The Hyper-Achiever Saboteur
Being ‘The Best’ Vs Being ‘Your Best’
How leading and winning are not always healthy bedfellows.
How might a hyper-focus on achieving result in you getting in your own way?
It’s a phrase we hear very frequently in schools ….’Do your best’. Indeed, some cultures set this as the standard. As parents we can be compelled to praise and reward our children when they ‘do well’. Certainly, for those in leadership roles, we can so often be judged on impact and ‘our results’.
I wonder how often we consciously, or unconsciously for that matter, actually engage in ‘achievement behaviours’ or even ‘achievement thinking’ in an extreme or excessive way?
How often do we feel the compulsion to do well (or even better than we have previously), to get a result that is quantifiable that enables us to make relative judgements about how well we have done (relative to another person or occasion). After all, if we do not know how well we have done, why bother at all?
Do you ever feel very competitive (even if only with yourself)?
Do you find yourself comparing how well you’ve done, comparing this with how well others have done, or how well you did ‘last time’?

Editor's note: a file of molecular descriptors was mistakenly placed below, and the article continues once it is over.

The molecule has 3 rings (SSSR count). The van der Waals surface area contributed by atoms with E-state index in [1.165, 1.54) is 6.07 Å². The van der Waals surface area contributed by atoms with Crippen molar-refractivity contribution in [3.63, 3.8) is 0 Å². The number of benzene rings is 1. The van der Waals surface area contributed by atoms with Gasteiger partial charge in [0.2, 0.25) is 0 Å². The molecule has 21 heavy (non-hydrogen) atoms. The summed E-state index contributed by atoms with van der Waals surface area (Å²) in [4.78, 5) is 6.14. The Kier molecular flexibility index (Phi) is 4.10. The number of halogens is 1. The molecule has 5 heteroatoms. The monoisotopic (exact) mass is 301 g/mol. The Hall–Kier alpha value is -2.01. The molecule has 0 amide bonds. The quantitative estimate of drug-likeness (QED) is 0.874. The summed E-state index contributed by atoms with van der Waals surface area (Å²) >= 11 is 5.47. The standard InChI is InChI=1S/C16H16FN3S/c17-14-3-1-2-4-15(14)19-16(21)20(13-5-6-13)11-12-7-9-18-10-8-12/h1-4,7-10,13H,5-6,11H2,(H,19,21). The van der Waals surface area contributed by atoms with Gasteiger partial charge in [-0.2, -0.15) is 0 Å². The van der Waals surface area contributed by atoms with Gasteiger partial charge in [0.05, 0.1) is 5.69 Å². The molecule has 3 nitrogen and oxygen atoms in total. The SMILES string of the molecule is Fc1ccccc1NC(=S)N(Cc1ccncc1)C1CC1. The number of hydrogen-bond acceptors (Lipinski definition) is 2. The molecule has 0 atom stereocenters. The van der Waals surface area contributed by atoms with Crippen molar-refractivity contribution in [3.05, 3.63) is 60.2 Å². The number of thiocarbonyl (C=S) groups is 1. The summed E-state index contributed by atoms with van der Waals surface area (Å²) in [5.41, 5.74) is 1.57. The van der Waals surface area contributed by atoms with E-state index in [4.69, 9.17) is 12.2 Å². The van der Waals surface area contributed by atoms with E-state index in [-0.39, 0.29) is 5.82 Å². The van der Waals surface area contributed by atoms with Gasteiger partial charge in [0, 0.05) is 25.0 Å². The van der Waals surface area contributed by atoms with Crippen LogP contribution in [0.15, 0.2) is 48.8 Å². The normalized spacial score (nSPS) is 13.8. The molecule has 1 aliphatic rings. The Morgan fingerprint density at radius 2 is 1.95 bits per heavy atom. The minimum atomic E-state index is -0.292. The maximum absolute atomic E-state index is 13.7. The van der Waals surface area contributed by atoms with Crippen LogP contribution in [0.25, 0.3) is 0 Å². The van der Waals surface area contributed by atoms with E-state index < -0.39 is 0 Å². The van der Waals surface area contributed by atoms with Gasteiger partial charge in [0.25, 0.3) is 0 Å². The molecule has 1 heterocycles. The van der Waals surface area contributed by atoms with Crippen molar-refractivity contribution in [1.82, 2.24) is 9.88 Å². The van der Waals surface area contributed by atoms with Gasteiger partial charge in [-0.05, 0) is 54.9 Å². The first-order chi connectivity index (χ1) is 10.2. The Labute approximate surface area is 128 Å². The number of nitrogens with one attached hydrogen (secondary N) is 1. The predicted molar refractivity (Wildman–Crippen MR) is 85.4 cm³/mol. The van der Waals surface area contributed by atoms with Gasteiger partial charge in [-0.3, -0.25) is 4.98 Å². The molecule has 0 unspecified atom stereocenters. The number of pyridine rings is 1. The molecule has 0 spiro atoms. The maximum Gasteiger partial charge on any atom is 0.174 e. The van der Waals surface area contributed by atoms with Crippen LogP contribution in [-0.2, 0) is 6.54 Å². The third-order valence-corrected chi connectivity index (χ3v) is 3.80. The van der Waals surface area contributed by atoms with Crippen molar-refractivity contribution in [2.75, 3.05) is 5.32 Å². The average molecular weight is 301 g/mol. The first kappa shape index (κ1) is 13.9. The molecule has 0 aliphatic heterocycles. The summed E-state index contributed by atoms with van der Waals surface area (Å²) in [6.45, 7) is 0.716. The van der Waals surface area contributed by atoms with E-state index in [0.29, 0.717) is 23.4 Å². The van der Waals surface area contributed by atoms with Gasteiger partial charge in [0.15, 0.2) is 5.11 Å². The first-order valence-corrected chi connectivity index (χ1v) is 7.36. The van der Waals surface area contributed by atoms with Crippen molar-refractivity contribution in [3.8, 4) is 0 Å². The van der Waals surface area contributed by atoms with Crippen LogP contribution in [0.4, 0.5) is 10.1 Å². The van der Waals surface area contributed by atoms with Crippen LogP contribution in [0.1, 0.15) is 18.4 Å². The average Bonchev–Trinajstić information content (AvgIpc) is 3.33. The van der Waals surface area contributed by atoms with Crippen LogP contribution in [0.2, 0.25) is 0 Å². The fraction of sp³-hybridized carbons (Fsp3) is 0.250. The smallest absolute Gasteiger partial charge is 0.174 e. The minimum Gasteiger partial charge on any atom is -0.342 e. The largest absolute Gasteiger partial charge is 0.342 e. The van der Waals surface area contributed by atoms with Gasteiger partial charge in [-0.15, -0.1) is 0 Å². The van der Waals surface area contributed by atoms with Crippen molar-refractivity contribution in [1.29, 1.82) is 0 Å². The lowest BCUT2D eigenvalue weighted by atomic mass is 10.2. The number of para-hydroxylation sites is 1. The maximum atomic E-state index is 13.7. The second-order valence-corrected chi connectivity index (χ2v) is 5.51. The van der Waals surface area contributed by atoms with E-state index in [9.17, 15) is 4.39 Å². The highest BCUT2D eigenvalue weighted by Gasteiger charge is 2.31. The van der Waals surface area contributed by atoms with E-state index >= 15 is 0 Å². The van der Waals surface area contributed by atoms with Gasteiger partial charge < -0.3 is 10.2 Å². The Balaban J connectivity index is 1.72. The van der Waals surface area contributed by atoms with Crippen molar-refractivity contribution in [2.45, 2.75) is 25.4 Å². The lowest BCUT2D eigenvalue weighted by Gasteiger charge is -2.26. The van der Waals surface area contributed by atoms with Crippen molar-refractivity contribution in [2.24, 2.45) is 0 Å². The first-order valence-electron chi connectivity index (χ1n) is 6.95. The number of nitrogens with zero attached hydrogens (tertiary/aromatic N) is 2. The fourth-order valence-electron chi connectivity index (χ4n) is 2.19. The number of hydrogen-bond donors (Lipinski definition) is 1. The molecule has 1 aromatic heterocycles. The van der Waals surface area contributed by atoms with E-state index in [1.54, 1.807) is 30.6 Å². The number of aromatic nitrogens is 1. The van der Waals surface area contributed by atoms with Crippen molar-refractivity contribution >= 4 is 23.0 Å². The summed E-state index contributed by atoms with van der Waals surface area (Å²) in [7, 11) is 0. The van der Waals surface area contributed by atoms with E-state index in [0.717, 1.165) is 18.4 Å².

Do you tend to feel a sense of satisfaction or fulfilment based on achievement measures and external validation (rather than an internal sense of agency and self-actualisation)?
Are you goal oriented, to the extent that it can lead you to workaholic tendencies in order to achieve your goal?
Well, if so, it turns out you are not alone. It seems that there are many in leadership who, despite having numerous admirable qualities and well-developed skills, feel an inner compulsion to win, to set the bar high, and are driven to push the boundaries of achievement to new heights.
In leadership we can often feel we need to be that dynamo, to energise and exert an influence on tasks, or interactions. We might call this being ‘highly aspirational’. We do this in a manner that shapes ways of being and doing (and especially outcomes) that are very public. The expression that ‘it is all relative’ is often used in this context – but is it really?
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